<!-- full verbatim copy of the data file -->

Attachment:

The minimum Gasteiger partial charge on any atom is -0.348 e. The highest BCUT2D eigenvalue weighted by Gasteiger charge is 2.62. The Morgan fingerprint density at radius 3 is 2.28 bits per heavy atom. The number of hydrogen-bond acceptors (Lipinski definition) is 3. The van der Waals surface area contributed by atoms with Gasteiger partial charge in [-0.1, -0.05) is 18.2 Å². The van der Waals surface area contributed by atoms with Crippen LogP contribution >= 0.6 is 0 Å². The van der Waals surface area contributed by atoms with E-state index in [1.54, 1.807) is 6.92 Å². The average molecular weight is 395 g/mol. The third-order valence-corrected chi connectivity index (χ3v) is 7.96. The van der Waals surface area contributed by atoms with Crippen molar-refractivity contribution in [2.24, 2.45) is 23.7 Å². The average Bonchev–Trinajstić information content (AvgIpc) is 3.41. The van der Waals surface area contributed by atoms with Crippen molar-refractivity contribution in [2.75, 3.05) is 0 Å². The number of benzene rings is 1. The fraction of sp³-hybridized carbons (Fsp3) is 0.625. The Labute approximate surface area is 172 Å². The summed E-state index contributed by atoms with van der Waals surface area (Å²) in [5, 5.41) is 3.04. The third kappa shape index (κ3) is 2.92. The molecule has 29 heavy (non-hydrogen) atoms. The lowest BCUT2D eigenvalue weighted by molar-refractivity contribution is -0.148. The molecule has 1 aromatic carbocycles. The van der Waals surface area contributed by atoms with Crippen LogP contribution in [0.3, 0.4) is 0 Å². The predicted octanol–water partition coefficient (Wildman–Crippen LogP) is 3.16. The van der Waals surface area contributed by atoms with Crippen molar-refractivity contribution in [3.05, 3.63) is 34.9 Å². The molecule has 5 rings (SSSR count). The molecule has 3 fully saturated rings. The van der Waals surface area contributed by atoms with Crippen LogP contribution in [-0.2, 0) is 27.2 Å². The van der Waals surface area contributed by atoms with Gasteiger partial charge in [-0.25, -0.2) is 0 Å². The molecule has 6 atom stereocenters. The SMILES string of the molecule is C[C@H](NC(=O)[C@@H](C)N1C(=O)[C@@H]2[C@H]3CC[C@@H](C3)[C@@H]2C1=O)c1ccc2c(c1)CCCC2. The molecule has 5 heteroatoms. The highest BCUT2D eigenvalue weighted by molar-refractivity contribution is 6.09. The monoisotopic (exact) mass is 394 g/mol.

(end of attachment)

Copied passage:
The minimum Gasteiger partial charge on any atom is -0.348 e. The highest BCUT2D eigenvalue weighted by Gasteiger charge is 2.62. The Morgan fingerprint density at radius 3 is 2.28 bits per heavy atom. The number of hydrogen-bond acceptors (Lipinski definition) is 3. The van der Waals surface area contributed by atoms with Gasteiger partial charge in [-0.1, -0.05) is 18.2 Å². The van der Waals surface area contributed by atoms with Crippen LogP contribution >= 0.6 is 0 Å². The van der Waals surface area contributed by atoms with E-state index in [1.54, 1.807) is 6.92 Å². The average molecular weight is 395 g/mol. The third-order valence-corrected chi connectivity index (χ3v) is 7.96. The van der Waals surface area contributed by atoms with Crippen molar-refractivity contribution in [2.24, 2.45) is 23.7 Å². The average Bonchev–Trinajstić information content (AvgIpc) is 3.41. The van der Waals surface area contributed by atoms with Crippen molar-refractivity contribution in [2.75, 3.05) is 0 Å². The number of benzene rings is 1. The fraction of sp³-hybridized carbons (Fsp3) is 0.625. The Labute approximate surface area is 172 Å². The summed E-state index contributed by atoms with van der Waals surface area (Å²) in [5, 5.41) is 3.04. The third kappa shape index (κ3) is 2.92. The molecule has 29 heavy (non-hydrogen) atoms. The lowest BCUT2D eigenvalue weighted by molar-refractivity contribution is -0.148. The molecule has 1 aromatic carbocycles. The van der Waals surface area contributed by atoms with Crippen LogP contribution in [0.3, 0.4) is 0 Å². The predicted octanol–water partition coefficient (Wildman–Crippen LogP) is 3.16. The van der Waals surface area contributed by atoms with Crippen molar-refractivity contribution in [3.05, 3.63) is 34.9 Å². The molecule has 5 rings (SSSR count). The molecule has 3 fully saturated rings. The van der Waals surface area contributed by atoms with Crippen LogP contribution in [-0.2, 0) is 27.2 Å². The van der Waals surface area contributed by atoms with Gasteiger partial charge in [-0.25, -0.2) is 0 Å². The molecule has 6 atom stereocenters. The SMILES string of the molecule is C[C@H](NC(=O)[C@@H](C)N1C(=O)[C@@H]2[C@H]3CC[C@@H](C3)[C@@H]2C1=O)c1ccc2c(c1)CCCC2. The molecule has 5 heteroatoms. The highest BCUT2D eigenvalue weighted by molar-refractivity contribution is 6.09. The monoisotopic (exact) mass is 394 g/mol.